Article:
Lights, Camera, Action! Get set to dive into the most prolific genre in filmmaking, the action genre. From the dawn of cinema, action has been the cornerstone of filmmaking. From the slapstick action in the silent era to the supersonic action in the latest superhero flick “Man of Steel”, action is an essential. So let me take you through the action films that have most affected my life and given me a reason to skip a heartbeat once in a while!
Slapstick: The silent era depended on action the most. The slapstick genre depended on action comedy to make people fall off their chairs. Be it Chaplin’s Circus or Buster Keaton’s Cops, the action really kept you on the edge of your seats. And then there was Harold Llyods unforgettable “Safety Last” with the protagonist climbing a building, dangling from the hands of a clock and basically keeping you glued to the screen with on the edge action comedy!
Western: You think of this genre and you imagine gripping horse chase sequences, riveting gunfights and of course, Clint Eastwood. Though there are innumerable great films, but how can you start a western list without mentioning “The Good, the Bad & the Ugly” or “A fistful of dollars” or “The treasure of Sierra Madre”? Though the 40s to the 70s was the most prolific era of western film making, only a few modern films have achieved greatness; like the Coen Brothers’ “True Grit” or Clint Eastwood’s “Unforgiven” or James Mangold’s retelling of “3:10 to Yuma” or the pulp-western masterpiece by Tarantino “Django Unchained”!
Martial Arts: Before I get into the Kung fus and the Taekwondos of cinema, let me mention one of the best action movies ever made by one of the best film makers in the history of cinema – Akira Kurosawa’s “Seven Samurai”. Influencing such action classics as “The Maginificient Seven” and “Sholay”, this movie is the “A” of Action films. Ok, let’s get back to martial arts.
No eastern action hero has influenced Hollywood cinema like Bruce Lee. Be it “Enter the Dragon” or “The Big Boss” or “Fist of Fury”, Lee captured the imagination of the world. Then Jackie Chan created his own brand of fast moving, action comedy like in “Drunken Master” or “Police Story” or “Project A” or “Rumble in the Bronx”.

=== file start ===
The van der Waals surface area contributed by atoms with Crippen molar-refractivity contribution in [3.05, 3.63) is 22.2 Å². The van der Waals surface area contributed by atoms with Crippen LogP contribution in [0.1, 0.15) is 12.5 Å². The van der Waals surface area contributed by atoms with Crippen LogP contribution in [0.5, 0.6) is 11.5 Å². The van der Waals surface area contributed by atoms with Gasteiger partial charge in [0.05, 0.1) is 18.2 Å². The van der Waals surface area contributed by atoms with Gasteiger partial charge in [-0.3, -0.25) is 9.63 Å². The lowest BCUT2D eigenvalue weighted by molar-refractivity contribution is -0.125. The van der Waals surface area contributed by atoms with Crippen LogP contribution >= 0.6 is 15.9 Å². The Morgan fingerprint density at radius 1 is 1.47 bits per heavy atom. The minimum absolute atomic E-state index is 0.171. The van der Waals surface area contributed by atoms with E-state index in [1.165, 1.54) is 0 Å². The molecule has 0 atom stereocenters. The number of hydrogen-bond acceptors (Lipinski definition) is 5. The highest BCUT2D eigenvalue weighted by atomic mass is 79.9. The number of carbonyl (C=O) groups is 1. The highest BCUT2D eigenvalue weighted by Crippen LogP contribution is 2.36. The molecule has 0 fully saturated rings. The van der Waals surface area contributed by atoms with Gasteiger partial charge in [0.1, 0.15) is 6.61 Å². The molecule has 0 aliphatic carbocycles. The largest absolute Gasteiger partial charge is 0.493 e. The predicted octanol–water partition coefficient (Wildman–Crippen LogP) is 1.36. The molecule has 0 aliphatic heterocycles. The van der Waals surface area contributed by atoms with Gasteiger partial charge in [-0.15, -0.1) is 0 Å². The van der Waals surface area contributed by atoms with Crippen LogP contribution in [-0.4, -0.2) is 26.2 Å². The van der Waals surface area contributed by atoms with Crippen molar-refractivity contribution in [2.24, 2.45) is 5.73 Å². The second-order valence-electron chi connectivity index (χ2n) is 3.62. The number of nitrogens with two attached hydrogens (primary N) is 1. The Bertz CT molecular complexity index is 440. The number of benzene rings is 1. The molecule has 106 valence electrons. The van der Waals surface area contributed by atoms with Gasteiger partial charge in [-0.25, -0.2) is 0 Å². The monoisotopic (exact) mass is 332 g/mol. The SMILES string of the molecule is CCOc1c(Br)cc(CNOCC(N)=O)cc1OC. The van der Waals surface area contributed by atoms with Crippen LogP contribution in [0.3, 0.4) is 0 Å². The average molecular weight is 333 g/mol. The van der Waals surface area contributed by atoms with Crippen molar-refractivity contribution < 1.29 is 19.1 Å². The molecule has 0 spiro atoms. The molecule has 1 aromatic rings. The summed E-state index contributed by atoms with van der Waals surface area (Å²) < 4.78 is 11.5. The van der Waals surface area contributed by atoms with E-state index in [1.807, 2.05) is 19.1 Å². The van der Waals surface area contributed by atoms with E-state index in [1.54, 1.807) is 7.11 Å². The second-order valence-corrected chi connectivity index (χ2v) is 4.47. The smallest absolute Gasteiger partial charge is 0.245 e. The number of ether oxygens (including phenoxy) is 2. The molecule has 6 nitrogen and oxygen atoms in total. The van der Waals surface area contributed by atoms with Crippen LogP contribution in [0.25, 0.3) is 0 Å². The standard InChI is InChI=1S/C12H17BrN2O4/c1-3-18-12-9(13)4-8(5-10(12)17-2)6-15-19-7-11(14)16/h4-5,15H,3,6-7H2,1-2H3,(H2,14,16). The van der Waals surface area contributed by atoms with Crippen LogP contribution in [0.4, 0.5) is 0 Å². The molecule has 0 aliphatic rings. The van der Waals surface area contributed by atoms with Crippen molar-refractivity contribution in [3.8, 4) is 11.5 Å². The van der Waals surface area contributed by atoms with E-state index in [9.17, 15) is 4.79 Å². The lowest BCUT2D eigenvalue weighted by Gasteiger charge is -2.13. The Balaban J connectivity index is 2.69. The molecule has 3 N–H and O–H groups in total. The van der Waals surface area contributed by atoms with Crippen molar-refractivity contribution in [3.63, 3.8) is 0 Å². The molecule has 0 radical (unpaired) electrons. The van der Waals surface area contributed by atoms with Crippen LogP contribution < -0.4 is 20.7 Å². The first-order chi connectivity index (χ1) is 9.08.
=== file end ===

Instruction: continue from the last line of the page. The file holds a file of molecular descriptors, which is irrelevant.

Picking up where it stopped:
Now if we do not talk about legends, here are the most amazing martial art films you must watch - Jet Li’s “The Fearless”, Stephen Chows “Kung fu hustle”, Tony Jaa’s “Ong Bak”, Chan-wook Parks “Old Boy”, Gareth Evans “The Raid: Redemption”, Wilson Yips “Ip man”, Pierre Morel's "District B13". Even Hollywood has managed some classics like JCVD’s “Blood Sport” or both versions of “The Karate Kid” or Tarantino’s “Kill Bill” or Wachowski Brother’s “The Matrix” or even Leam Neeson’s “Taken” or for that matter Dreamwork’s “Kung Fu Panda”!!!
While there are many more, I will touch upon a few when we get into the genre of Gore and Pulp. Then, the true masters like Takashi Miike will stand up.
I know, I haven’t even got into movies of the action genre champions like Schwarzenegger and Stallone, and already it’s time for goodbye. But we will dig up their best in part 2. So wait with bated breath! Until then, wish you an adrenaline pumping time at the cinema…
Article by, Virinder Villkhoo
A hopeless FILMantic, a sit-down comic, a cereal killer, chicken lover, who Copys for a living, really!
Read his MoViews @ http://www.flicksonic.com
Safety Last - www.thehollywoodnews.com
The Good, the Bad and the Ugly (1966) - www.imdb.com
Seven Samurai - www.movieposter.com
Fist of Fury - www.topchinesemovies.com
The Matrix - www.freemovieposters.net